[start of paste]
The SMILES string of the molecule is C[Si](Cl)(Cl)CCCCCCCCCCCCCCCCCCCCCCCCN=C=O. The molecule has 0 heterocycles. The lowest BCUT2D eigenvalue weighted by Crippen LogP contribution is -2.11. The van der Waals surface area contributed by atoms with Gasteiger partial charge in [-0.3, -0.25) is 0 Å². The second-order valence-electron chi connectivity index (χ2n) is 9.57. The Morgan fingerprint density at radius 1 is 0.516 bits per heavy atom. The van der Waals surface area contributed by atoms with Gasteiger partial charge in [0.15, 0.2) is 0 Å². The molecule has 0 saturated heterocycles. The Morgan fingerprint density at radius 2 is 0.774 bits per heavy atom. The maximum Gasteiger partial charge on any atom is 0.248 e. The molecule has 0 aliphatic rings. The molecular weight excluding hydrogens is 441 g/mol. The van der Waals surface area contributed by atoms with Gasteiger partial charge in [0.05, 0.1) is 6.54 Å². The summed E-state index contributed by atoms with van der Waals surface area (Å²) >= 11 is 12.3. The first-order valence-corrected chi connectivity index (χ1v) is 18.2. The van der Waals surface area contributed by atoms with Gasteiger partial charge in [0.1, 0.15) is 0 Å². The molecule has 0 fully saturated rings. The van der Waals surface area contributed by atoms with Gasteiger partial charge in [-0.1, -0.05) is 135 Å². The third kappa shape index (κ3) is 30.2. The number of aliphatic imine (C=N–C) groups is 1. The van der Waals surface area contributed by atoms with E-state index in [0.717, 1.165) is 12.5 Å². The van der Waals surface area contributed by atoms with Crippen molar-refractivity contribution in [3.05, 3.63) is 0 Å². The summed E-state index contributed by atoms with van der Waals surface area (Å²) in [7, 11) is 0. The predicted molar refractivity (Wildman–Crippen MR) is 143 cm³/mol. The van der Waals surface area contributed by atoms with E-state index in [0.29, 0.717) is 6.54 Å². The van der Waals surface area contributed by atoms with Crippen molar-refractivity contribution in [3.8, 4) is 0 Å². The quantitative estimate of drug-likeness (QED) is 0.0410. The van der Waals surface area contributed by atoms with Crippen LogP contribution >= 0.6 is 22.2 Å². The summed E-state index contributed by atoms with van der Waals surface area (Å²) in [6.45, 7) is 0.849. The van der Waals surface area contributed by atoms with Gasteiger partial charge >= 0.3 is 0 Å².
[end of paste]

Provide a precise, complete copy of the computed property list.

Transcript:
The SMILES string of the molecule is C[Si](Cl)(Cl)CCCCCCCCCCCCCCCCCCCCCCCCN=C=O. The molecule has 0 heterocycles. The lowest BCUT2D eigenvalue weighted by Crippen LogP contribution is -2.11. The van der Waals surface area contributed by atoms with Gasteiger partial charge in [-0.3, -0.25) is 0 Å². The second-order valence-electron chi connectivity index (χ2n) is 9.57. The Morgan fingerprint density at radius 1 is 0.516 bits per heavy atom. The van der Waals surface area contributed by atoms with Gasteiger partial charge in [0.15, 0.2) is 0 Å². The molecule has 0 saturated heterocycles. The Morgan fingerprint density at radius 2 is 0.774 bits per heavy atom. The maximum Gasteiger partial charge on any atom is 0.248 e. The molecule has 0 aliphatic rings. The molecular weight excluding hydrogens is 441 g/mol. The van der Waals surface area contributed by atoms with Gasteiger partial charge in [0.05, 0.1) is 6.54 Å². The summed E-state index contributed by atoms with van der Waals surface area (Å²) >= 11 is 12.3. The first-order valence-corrected chi connectivity index (χ1v) is 18.2. The van der Waals surface area contributed by atoms with Gasteiger partial charge in [0.1, 0.15) is 0 Å². The molecule has 0 fully saturated rings. The van der Waals surface area contributed by atoms with Gasteiger partial charge in [-0.1, -0.05) is 135 Å². The third kappa shape index (κ3) is 30.2. The number of aliphatic imine (C=N–C) groups is 1. The van der Waals surface area contributed by atoms with E-state index in [0.717, 1.165) is 12.5 Å². The van der Waals surface area contributed by atoms with Crippen molar-refractivity contribution in [3.05, 3.63) is 0 Å². The summed E-state index contributed by atoms with van der Waals surface area (Å²) in [7, 11) is 0. The predicted molar refractivity (Wildman–Crippen MR) is 143 cm³/mol. The van der Waals surface area contributed by atoms with E-state index in [0.29, 0.717) is 6.54 Å². The van der Waals surface area contributed by atoms with Crippen molar-refractivity contribution in [3.8, 4) is 0 Å². The quantitative estimate of drug-likeness (QED) is 0.0410. The van der Waals surface area contributed by atoms with Crippen LogP contribution >= 0.6 is 22.2 Å². The summed E-state index contributed by atoms with van der Waals surface area (Å²) in [6.45, 7) is 0.849. The van der Waals surface area contributed by atoms with Gasteiger partial charge >= 0.3 is 0 Å².